In popular mythology, the 1687 publication of Newton’s Principia was the culminating moment when one human told the world how the universe works, performed his century’s equivalent of the mic drop, and then received the adulation that was his due. Of course, it worked nothing like that, and while England was quick to lionize his intellectual achievement, it took half a century for his ideas to catch on in continental Europe. For reasons at best understandable and at worst downright xenophobic, the scientific community of the mainland spent those fifty years pulling its hair out trying to do deference to every half-expressed notion of Descartes or Leibniz while steadily and insistently denigrating Newton.
Until Émilie du Châtelet.
She was raised with a better than average education for a woman of her era, which is to say that she had a good grounding in the classics, and a particular gift for languages (she would eventually learn English, Latin, French, German, and Flemish), but was not given an education in science or math until after she married and had the wherewithal to hire her own private tutors.
And there began one of the truly amazing stories in the canon of intellectual history. Starting from virtual scratch at the age of 28, she made of herself one of the leading European mathematicians by the time of her death a mere fifteen years later. Beginning from the basic concepts of algebra, she devoted a dozen hours a day to the improvement of her mind, sometimes plunging her arms into ice water to keep herself awake deep into the morning hours in pursuit of a particularly thorny problem.
Starting from virtual scratch at the age of 28, she made of herself one of the leading European mathematicians by the time of her death a mere fifteen years later.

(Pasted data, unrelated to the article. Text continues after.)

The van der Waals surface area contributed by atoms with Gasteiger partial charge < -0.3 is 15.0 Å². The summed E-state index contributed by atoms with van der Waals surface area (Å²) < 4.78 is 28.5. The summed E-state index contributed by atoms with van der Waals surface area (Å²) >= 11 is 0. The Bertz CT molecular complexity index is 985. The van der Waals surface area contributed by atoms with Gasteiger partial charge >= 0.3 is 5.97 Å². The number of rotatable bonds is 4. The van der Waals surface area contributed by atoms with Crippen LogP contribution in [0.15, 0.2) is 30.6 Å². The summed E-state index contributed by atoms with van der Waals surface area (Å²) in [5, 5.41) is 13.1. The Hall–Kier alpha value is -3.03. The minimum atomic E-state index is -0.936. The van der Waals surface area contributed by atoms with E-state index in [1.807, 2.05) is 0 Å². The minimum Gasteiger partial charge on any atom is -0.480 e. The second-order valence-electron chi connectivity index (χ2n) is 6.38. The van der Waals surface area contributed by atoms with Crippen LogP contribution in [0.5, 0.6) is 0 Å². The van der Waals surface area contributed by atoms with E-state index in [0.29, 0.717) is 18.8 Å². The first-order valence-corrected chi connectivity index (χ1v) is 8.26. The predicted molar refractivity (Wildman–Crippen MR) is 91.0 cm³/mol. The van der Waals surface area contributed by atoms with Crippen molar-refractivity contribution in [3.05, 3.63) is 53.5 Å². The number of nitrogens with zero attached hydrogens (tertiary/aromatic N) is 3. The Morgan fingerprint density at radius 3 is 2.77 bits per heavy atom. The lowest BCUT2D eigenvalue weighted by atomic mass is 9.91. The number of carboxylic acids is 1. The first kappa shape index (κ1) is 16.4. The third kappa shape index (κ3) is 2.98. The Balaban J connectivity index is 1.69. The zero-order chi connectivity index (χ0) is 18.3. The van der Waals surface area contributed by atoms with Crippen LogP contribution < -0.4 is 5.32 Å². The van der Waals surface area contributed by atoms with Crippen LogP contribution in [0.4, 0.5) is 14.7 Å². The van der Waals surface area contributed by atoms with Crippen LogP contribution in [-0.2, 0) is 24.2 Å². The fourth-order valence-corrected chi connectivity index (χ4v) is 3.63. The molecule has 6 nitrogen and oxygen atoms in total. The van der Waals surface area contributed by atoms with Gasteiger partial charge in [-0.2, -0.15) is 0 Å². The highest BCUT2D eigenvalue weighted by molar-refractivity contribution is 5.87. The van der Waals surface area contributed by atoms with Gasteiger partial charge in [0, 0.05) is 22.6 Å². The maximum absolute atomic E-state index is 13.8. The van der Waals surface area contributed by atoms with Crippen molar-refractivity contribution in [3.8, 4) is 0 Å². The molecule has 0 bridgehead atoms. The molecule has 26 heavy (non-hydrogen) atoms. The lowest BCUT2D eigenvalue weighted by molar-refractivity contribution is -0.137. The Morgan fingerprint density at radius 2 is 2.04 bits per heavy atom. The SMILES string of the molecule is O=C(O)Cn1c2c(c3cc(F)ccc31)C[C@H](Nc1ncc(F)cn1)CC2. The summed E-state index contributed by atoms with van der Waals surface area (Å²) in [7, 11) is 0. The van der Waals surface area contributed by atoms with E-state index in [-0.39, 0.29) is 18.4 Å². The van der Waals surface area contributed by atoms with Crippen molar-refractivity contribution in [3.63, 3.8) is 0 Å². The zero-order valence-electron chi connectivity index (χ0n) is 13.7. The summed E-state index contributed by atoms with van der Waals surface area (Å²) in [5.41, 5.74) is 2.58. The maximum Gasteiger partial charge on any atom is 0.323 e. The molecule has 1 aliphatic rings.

Had Émilie du Châtelet undertaken this on her own, a single woman of means pursuing her passion, it would have been impressive enough, but her life was bursting with other activity besides. Married off at 19 to the Marquis du Châtelet, an older, laissez-faire sort of gentleman, she had the responsibilities of running the household and raising the children to attend to, as well as the mammoth set of complications that arose when she decided to take on as a lover the greatest but most trouble-prone author on the continent, Voltaire. Together, the pair set up a scientist’s paradise in Cirey with the blessing of the marquis, and they spent their days in experimentation and Newtonian studies, eventually jointly authoring a staggeringly popular book that attempted to explain Newton’s ideas in popular language to a jittery and prideful Europe.
But Émilie wasn’t done. Though Voltaire was content to remain a partisan Newtonian, Émilie knew that the full truth, if it was ever going to be found, would lie in an unbiased and impartial review of all the ideas currently available, to which end she researched and wrote her great Institutions de physique (1740), a review of the history of physics down to her own day, with equal weight given to the insights of Descartes, Leibniz, and Newton. While praising Newton’s mathematical rigor, she also noticed that his reliance upon the hypothesis of absolute space was potentially problematic (as it in fact turned out to be, though it took another two hundred years for us to realize it). At the same time, she recognized that Leibniz’s notion of vis viva was something independent of Cartesian momentum and advocated for a more thorough investigation of its properties (which, thanks in part to her, ultimately happened, and today we call it Kinetic Energy.)